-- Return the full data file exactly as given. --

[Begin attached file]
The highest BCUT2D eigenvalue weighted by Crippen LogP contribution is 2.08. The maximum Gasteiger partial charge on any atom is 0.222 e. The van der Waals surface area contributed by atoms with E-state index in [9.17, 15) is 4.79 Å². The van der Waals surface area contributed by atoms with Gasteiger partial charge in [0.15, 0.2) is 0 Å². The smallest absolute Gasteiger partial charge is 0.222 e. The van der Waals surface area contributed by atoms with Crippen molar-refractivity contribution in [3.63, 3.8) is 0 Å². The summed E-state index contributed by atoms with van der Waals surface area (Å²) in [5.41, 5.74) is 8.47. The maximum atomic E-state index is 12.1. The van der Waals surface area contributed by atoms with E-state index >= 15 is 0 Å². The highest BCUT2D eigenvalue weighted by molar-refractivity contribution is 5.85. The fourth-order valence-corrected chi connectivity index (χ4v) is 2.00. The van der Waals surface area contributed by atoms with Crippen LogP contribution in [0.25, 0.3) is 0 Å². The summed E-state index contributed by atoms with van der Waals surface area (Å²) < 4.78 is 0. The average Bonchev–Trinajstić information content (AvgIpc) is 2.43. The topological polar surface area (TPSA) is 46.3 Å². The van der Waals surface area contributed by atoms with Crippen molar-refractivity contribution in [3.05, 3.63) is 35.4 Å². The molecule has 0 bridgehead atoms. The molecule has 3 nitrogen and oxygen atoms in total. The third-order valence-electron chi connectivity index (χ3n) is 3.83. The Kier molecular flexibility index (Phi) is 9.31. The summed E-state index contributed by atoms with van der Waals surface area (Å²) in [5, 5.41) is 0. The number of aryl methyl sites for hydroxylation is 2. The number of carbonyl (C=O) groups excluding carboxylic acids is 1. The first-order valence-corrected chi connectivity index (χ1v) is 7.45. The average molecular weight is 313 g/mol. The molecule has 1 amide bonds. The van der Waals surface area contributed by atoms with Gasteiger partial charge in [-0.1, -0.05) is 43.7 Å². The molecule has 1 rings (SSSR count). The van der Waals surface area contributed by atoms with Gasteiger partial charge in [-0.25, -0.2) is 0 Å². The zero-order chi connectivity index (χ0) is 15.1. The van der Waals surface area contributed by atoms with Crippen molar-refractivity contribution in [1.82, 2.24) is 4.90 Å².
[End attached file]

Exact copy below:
The highest BCUT2D eigenvalue weighted by Crippen LogP contribution is 2.08. The maximum Gasteiger partial charge on any atom is 0.222 e. The van der Waals surface area contributed by atoms with E-state index in [9.17, 15) is 4.79 Å². The van der Waals surface area contributed by atoms with Gasteiger partial charge in [0.15, 0.2) is 0 Å². The smallest absolute Gasteiger partial charge is 0.222 e. The van der Waals surface area contributed by atoms with Crippen molar-refractivity contribution in [3.63, 3.8) is 0 Å². The summed E-state index contributed by atoms with van der Waals surface area (Å²) in [5.41, 5.74) is 8.47. The maximum atomic E-state index is 12.1. The van der Waals surface area contributed by atoms with E-state index >= 15 is 0 Å². The highest BCUT2D eigenvalue weighted by molar-refractivity contribution is 5.85. The fourth-order valence-corrected chi connectivity index (χ4v) is 2.00. The van der Waals surface area contributed by atoms with Crippen LogP contribution in [0.25, 0.3) is 0 Å². The summed E-state index contributed by atoms with van der Waals surface area (Å²) < 4.78 is 0. The average Bonchev–Trinajstić information content (AvgIpc) is 2.43. The topological polar surface area (TPSA) is 46.3 Å². The van der Waals surface area contributed by atoms with Crippen molar-refractivity contribution in [3.05, 3.63) is 35.4 Å². The molecule has 0 bridgehead atoms. The molecule has 3 nitrogen and oxygen atoms in total. The third-order valence-electron chi connectivity index (χ3n) is 3.83. The Kier molecular flexibility index (Phi) is 9.31. The summed E-state index contributed by atoms with van der Waals surface area (Å²) in [5, 5.41) is 0. The number of aryl methyl sites for hydroxylation is 2. The number of carbonyl (C=O) groups excluding carboxylic acids is 1. The first-order valence-corrected chi connectivity index (χ1v) is 7.45. The average molecular weight is 313 g/mol. The molecule has 1 amide bonds. The van der Waals surface area contributed by atoms with Gasteiger partial charge in [-0.1, -0.05) is 43.7 Å². The molecule has 1 rings (SSSR count). The van der Waals surface area contributed by atoms with Gasteiger partial charge in [-0.25, -0.2) is 0 Å². The zero-order chi connectivity index (χ0) is 15.1. The van der Waals surface area contributed by atoms with Crippen molar-refractivity contribution in [1.82, 2.24) is 4.90 Å².